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Old 02-17-2006, 10:38 PM   #1

Join Date: Nov 2004
Location: St. Louis, Missouri USA
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Default Google rejects subpoena of data

Today Google formally rejected the subpoena of data by the United States Justice Department. Google said giving the data would violate the privacy of users' Web searches and its trade secrets.

The Justice Department is trying to obtain the data to use to try to help in their appeal of a Supreme Court injunction of a law to penalize Web site operators.

Others, including Microsoft and Yahoo have turned over the data requested by the government.

Google has said the government request is impractical, and that the data request is irrelevant. They also said it would take a week of engineer time to complete and put an undue burden on the company.

Google has also said that to comply with what the U.S. government wants would force Google to reveal how its Web search technology works, and they consider that a trade secret.

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Old 02-18-2006, 06:23 PM   #2

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Google had a 25-page response to the subpoena from the United States Justice Department. They didn't hold back in their honest thoughts about this.

Here is a link to a condensed 1-page Google summary. There is a link to the long version in this summary in case you want to do some heavy reading.

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Old 02-19-2006, 06:54 AM   #3

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Regardless of the merits of the request and regardless of whether or not Google will still divulge personal data to third parties in less public agreements, this is definitely clever on Google's behalf.

With so many Google watchers concerned these days about the company's seemingly insatiable thirst for personal data about its users, acting like guardians of this information in a high-profile case is going to serve them well from a public relations perspective. Very well done, G.

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Old 03-16-2006, 11:07 PM   #4
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Default I think they have to comply with Gov.

and instead of fighting in courts, Google should have removed those results which started all this issue with Bush administration.

Did you ever try to Search "Failure" or "Miserable" in the Google?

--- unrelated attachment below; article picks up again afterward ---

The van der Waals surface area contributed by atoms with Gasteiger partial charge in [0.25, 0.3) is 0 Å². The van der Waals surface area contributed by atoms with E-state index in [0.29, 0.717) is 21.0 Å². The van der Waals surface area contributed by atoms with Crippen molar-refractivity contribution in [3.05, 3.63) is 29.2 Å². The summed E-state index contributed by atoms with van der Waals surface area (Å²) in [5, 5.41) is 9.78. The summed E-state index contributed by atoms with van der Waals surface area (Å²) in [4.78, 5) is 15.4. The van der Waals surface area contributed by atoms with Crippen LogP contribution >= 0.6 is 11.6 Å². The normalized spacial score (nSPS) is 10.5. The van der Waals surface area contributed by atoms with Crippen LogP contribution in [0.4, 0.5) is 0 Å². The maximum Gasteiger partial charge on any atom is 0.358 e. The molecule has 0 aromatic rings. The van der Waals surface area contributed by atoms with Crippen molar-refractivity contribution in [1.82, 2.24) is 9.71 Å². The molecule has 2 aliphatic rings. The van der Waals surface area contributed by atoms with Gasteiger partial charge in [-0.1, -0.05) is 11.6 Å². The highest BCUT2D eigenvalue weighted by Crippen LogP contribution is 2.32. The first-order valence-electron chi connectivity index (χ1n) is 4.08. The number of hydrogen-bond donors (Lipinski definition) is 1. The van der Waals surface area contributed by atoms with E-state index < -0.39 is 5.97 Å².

Don't forget to see "Why These Results" by google on the right side of results page.
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Old 03-16-2006, 11:25 PM   #5

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Default Boost for Google in internet privacy case

Welcome to Geek/Talk, Sara_Samsara.

Many of those who support privacy are saying that Google has won some type of a victory when it looked as if a United States district court was seeing things much the same way as Google.

The government wanted data on billions of search request, and a district judge said he was concerned about privacy, just as Google is, and didn't want it to look as if the government could keep track of people making internet searches.

The judge gave the impression he would ask Google to turn over some records but it would be only a very small percentage of what was requested.

Prior to the comments by the judge, the Justice Department greatly reduced the requested amount of random samplings it wanted.

Here is an article with more details http://www.guardian.co.uk/usa/story/0,,1731940,00.html

Last edited by Larwee; 03-16-2006 at 11:37 PM.
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Old 03-18-2006, 04:20 AM   #6

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Default Google wins ruling

A federal judge has ruled that Google doesn't have to turn over customer search queries to the United States Justice Department. Google will be required to turn over 50,000 Web addresses from its index, which isn't really a big deal.

Google was able to prevent the government from having access to customer search records, and that is a big deal because Google didn't want to turn over customer data or search terms.

Google and the U.S. Justice Department will work out a way to select 50,000 Web addresses at random in a manner that won't force Google to disclose any confidential information.

This will give the public the impression that Google will fight to protect the privacy of its users and that view is one that is beneficial to Google.

This article has the complete details http://quote.bloomberg.com/apps/news...fys&refer=home
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